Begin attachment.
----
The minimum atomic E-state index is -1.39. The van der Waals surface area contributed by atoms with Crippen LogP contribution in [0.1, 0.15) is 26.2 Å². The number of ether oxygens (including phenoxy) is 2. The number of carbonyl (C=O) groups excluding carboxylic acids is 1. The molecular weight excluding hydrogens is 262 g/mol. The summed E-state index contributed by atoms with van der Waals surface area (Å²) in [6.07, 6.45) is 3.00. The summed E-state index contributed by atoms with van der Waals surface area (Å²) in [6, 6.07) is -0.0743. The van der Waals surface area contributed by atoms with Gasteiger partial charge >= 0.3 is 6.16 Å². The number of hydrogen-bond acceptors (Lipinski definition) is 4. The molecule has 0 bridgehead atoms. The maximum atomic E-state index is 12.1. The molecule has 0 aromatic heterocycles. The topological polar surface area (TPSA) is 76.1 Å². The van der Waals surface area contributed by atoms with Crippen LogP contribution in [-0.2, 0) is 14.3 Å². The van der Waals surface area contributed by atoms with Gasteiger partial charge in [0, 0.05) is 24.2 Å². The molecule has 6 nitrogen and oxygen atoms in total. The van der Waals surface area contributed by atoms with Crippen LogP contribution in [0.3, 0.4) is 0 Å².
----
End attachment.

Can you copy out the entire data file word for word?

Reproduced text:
The minimum atomic E-state index is -1.39. The van der Waals surface area contributed by atoms with Crippen LogP contribution in [0.1, 0.15) is 26.2 Å². The number of ether oxygens (including phenoxy) is 2. The number of carbonyl (C=O) groups excluding carboxylic acids is 1. The molecular weight excluding hydrogens is 262 g/mol. The summed E-state index contributed by atoms with van der Waals surface area (Å²) in [6.07, 6.45) is 3.00. The summed E-state index contributed by atoms with van der Waals surface area (Å²) in [6, 6.07) is -0.0743. The van der Waals surface area contributed by atoms with Gasteiger partial charge >= 0.3 is 6.16 Å². The number of hydrogen-bond acceptors (Lipinski definition) is 4. The molecule has 0 bridgehead atoms. The maximum atomic E-state index is 12.1. The molecule has 0 aromatic heterocycles. The topological polar surface area (TPSA) is 76.1 Å². The van der Waals surface area contributed by atoms with Crippen LogP contribution in [-0.2, 0) is 14.3 Å². The van der Waals surface area contributed by atoms with Gasteiger partial charge in [0, 0.05) is 24.2 Å². The molecule has 6 nitrogen and oxygen atoms in total. The van der Waals surface area contributed by atoms with Crippen LogP contribution in [0.3, 0.4) is 0 Å².